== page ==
Celebrate 15 Years of a Home-Away-from-Home

Posted - May 30, 2024

Since opening its doors as a healthcare hospitality house in September 2009, Harbor House of Rochester has provided temporary housing for families who have a loved one in a Rochester hospital.  Located just two blocks south of URMC, hundreds of families have benefited from our hospitality over the past 15 years.  In addition to being convenient, Harbor House welcomes families into an attractive setting that is affordable and supportive.  Originally founded out of dedication to the families of patients receiving heart transplants and other advanced cardiac care, Harbor House now provides a haven for all transplant families as well as those facing other critical care needs. 

And the BEAT Goes On 2024 

Celebrate Harbor House’s 15th anniversary on Saturday September 28th at 6:00 p.m. at Rochester Museum and Science Center on East Avenue. Listen as former Rochester Amerk and Buffalo Sabre Gates Orlando, a cardiac care pioneer, is interviewed by local meteorologist and heart transplant recipient Scott Hetsko of WHAM 13 News. Visit https://www.harborhouseofrochester.org/event/atbgo2024/  for tickets and more information.  

Incorporated as a not-for-profit in March 2008, Harbor House helps families from all walks of life.  According to Harbor House Director Lawrence Jones, “While most of our families are from Upstate New York, in 2023, we’ve had guests from as far as California and Bangladesh.”  In previous years Harbor House has provided temporary housing for families from Egypt, India, and China. “The hardest part of my job is having to tell a family or their hospital social worker that we’re full and can’t accommodate a family in need.”

Harbor House Board President Scott Anthony said, “It is amazing how many people’s lives have been positively impacted by this unassuming house with just room for four families at 89 Rossiter Road.  I just wish we had a larger facility to be able to assist more guests.”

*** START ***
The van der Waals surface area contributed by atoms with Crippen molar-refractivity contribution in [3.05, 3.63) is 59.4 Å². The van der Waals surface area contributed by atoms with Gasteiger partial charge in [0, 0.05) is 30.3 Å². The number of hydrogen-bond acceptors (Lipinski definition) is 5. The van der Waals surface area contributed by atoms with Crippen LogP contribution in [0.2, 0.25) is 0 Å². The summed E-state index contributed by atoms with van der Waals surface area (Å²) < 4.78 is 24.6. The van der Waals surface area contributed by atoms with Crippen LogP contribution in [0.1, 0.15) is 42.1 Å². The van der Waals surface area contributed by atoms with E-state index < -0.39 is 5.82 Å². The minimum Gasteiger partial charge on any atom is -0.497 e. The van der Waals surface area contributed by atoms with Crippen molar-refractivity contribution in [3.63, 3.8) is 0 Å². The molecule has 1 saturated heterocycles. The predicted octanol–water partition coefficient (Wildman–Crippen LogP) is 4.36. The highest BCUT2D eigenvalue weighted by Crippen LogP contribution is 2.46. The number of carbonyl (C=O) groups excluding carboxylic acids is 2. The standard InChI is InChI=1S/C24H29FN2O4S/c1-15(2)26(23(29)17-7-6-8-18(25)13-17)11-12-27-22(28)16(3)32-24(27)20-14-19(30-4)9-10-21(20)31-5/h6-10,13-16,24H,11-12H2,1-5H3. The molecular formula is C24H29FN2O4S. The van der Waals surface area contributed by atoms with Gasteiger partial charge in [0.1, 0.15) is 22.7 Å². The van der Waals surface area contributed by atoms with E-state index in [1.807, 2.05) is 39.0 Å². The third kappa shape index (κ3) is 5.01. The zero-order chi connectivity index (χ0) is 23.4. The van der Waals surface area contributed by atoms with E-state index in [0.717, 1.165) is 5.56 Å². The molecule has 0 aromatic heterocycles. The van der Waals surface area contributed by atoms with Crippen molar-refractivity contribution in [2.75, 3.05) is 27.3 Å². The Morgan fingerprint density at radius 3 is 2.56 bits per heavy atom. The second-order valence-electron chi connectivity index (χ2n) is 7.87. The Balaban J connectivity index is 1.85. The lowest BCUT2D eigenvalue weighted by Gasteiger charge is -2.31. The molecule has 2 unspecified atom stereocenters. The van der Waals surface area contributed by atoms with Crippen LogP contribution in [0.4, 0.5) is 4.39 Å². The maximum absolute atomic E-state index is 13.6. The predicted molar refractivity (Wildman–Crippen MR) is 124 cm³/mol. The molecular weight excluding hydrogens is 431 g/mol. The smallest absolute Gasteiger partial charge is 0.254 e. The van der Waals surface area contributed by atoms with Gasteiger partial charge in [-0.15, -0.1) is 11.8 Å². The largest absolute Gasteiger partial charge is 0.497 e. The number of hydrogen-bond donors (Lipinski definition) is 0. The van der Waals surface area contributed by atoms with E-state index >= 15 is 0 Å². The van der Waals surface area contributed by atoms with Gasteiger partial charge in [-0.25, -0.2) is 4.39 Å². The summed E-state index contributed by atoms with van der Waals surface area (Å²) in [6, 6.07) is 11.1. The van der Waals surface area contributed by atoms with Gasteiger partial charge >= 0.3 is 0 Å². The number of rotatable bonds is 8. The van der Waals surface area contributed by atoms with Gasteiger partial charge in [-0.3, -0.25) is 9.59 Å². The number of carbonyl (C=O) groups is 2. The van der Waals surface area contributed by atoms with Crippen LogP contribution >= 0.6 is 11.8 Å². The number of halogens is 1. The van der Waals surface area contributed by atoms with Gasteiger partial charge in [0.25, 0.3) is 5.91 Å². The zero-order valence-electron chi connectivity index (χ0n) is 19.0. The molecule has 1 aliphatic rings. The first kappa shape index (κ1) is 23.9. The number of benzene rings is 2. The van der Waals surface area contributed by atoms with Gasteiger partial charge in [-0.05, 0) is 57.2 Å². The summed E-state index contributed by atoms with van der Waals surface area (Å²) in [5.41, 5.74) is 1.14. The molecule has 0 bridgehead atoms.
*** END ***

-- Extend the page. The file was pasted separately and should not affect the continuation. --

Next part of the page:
Sarah’s Guest House in Syracuse, though in a smaller city and less of a medical hub, is in the process of expanding to twenty rooms for guests.  Kevin Guest House in Buffalo, the first non-hospital affiliated healthcare house in the United States, has expanded to three buildings to help over thirty families at a time. 


At And the Beat Goes On, Harbor House’s annual gala, founding Managing Director Joan Malley will be honored.  For many people, Harbor House is personified by Joan’s warm and welcoming presence. Joan retired in 2021 but remains as busy as ever as a proud grandmother.   

Joan Malley, Harbor House’s founding Managing Director, and Dr. Leway Chen, founder of the of the URMC Heart Failure & Transplant Program as well as a Harbor House founder.

While the idea for building a healthcare hospitality house for the families of hospitalized patients dates back to 2001, the project gained steam in 2005 when Tom Arcara had a heart attack and subsequently needed a heart transplant. During Tom’s hospitalization, his wife Christine met families enduring similar medical crises.  

After Tom received the gift of life, he and his wife Chris worked with a group of nurses, hospital staff, and Dr. Leway Chen, Medical Director of the URMC Heart Failure & Transplant Program, to start a healthcare hospitality house in Rochester.  When the Arcaras and Dr. Chen appeared on a local television news program, the Tietgen family was motivated to help.  Their good friends, Gary and Linda Acker, had travelled to the Cleveland Clinic so Gary could get a heart transplant before URMC had its own program. During Gary’s hospital stay, Linda found herself in a strange city, struggling with the difficulties of medical crisis alone. The Ackers discussed the lack of support, bleak and expensive accommodations with their friends, the Wackerman and Tietgen families.   

The founding board members, Gary Acker, Chris Arcara, Tom Arcara, Leway Chen, and Rob Wackerman, joined efforts to accomplish their mission. 

In 2009, the Jennifer Linscott Tietgen Family Foundation generously provided the funds to purchase the house at 89 Rossiter Road. Frank Imburgia, a heart transplant recipient, heard about the project and volunteered his company, FSI Construction, to donate labor and materials needed to renovate the house. On September 28, 2009, Harbor House opened its doors to guests for the first time.   

See a more detailed history here. 

With generous assistance from the Davenport-Hatch Foundation, Harbor House received a new roof this May.  This roof is engineered to last for 35 years – where will Harbor House be in 2059?  Hopefully expanded, and unwavering in its commitment to provide great service to our guests.  

An anniversary is an opportunity to honor the past, but also to envision a bright new future. Harbor House is proud of its commitment over the past 15 years to help families facing medical crises.  Our challenge now is to grow both as an organization and a facility to meet the increasing demand of families from near and far in need of affordable and comfortable healthcare hospitality housing.  Can we come together again, to rise to this challenge?  

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